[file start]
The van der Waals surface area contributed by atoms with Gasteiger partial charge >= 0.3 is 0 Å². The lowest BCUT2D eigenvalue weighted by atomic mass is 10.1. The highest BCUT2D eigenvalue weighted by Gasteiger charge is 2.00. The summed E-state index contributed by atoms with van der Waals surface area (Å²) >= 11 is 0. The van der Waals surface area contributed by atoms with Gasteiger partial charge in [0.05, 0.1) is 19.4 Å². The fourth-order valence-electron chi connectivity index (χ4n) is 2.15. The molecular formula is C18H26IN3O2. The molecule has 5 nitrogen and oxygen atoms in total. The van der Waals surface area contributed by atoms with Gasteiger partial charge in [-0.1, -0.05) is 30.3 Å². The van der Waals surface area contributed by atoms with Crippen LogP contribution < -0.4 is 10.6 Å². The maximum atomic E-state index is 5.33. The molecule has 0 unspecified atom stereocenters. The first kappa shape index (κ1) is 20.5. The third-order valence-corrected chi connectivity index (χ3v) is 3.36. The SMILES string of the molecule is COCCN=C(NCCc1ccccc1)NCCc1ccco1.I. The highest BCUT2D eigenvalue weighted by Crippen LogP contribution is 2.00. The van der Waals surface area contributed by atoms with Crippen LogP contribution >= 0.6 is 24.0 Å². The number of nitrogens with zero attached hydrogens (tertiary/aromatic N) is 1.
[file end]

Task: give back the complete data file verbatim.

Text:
The van der Waals surface area contributed by atoms with Gasteiger partial charge >= 0.3 is 0 Å². The lowest BCUT2D eigenvalue weighted by atomic mass is 10.1. The highest BCUT2D eigenvalue weighted by Gasteiger charge is 2.00. The summed E-state index contributed by atoms with van der Waals surface area (Å²) >= 11 is 0. The van der Waals surface area contributed by atoms with Gasteiger partial charge in [0.05, 0.1) is 19.4 Å². The fourth-order valence-electron chi connectivity index (χ4n) is 2.15. The molecular formula is C18H26IN3O2. The molecule has 5 nitrogen and oxygen atoms in total. The van der Waals surface area contributed by atoms with Gasteiger partial charge in [-0.1, -0.05) is 30.3 Å². The van der Waals surface area contributed by atoms with Crippen LogP contribution < -0.4 is 10.6 Å². The maximum atomic E-state index is 5.33. The molecule has 0 unspecified atom stereocenters. The first kappa shape index (κ1) is 20.5. The third-order valence-corrected chi connectivity index (χ3v) is 3.36. The SMILES string of the molecule is COCCN=C(NCCc1ccccc1)NCCc1ccco1.I. The highest BCUT2D eigenvalue weighted by Crippen LogP contribution is 2.00. The van der Waals surface area contributed by atoms with Crippen LogP contribution >= 0.6 is 24.0 Å². The number of nitrogens with zero attached hydrogens (tertiary/aromatic N) is 1.